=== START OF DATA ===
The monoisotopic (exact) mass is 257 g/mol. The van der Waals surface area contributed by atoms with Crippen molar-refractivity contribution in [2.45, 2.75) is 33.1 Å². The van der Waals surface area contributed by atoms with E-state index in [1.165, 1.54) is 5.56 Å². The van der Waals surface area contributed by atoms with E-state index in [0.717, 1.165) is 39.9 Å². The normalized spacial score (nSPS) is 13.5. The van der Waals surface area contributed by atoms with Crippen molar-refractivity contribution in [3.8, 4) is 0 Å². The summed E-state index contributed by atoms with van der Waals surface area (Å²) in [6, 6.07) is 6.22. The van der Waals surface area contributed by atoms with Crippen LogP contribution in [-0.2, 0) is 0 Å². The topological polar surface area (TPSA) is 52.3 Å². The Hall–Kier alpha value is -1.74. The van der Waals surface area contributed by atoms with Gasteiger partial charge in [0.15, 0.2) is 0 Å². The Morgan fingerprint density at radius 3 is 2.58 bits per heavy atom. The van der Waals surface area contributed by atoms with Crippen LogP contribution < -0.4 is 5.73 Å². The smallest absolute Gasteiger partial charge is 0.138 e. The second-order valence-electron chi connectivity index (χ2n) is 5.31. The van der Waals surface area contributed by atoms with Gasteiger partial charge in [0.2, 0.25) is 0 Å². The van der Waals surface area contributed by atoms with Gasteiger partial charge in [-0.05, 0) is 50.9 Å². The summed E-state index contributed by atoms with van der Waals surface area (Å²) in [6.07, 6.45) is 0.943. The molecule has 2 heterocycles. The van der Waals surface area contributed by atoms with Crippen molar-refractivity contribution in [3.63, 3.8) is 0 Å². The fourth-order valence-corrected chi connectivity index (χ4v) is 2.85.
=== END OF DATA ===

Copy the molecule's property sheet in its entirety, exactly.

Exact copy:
The monoisotopic (exact) mass is 257 g/mol. The van der Waals surface area contributed by atoms with Crippen molar-refractivity contribution in [2.45, 2.75) is 33.1 Å². The van der Waals surface area contributed by atoms with E-state index in [1.165, 1.54) is 5.56 Å². The van der Waals surface area contributed by atoms with E-state index in [0.717, 1.165) is 39.9 Å². The normalized spacial score (nSPS) is 13.5. The van der Waals surface area contributed by atoms with Crippen molar-refractivity contribution in [3.8, 4) is 0 Å². The summed E-state index contributed by atoms with van der Waals surface area (Å²) in [6, 6.07) is 6.22. The van der Waals surface area contributed by atoms with Crippen LogP contribution in [-0.2, 0) is 0 Å². The topological polar surface area (TPSA) is 52.3 Å². The Hall–Kier alpha value is -1.74. The van der Waals surface area contributed by atoms with Gasteiger partial charge in [0.15, 0.2) is 0 Å². The Morgan fingerprint density at radius 3 is 2.58 bits per heavy atom. The van der Waals surface area contributed by atoms with Crippen LogP contribution < -0.4 is 5.73 Å². The smallest absolute Gasteiger partial charge is 0.138 e. The second-order valence-electron chi connectivity index (χ2n) is 5.31. The van der Waals surface area contributed by atoms with Gasteiger partial charge in [0.2, 0.25) is 0 Å². The van der Waals surface area contributed by atoms with Gasteiger partial charge in [-0.05, 0) is 50.9 Å². The summed E-state index contributed by atoms with van der Waals surface area (Å²) in [6.07, 6.45) is 0.943. The molecule has 2 heterocycles. The van der Waals surface area contributed by atoms with Crippen molar-refractivity contribution in [3.63, 3.8) is 0 Å². The fourth-order valence-corrected chi connectivity index (χ4v) is 2.85.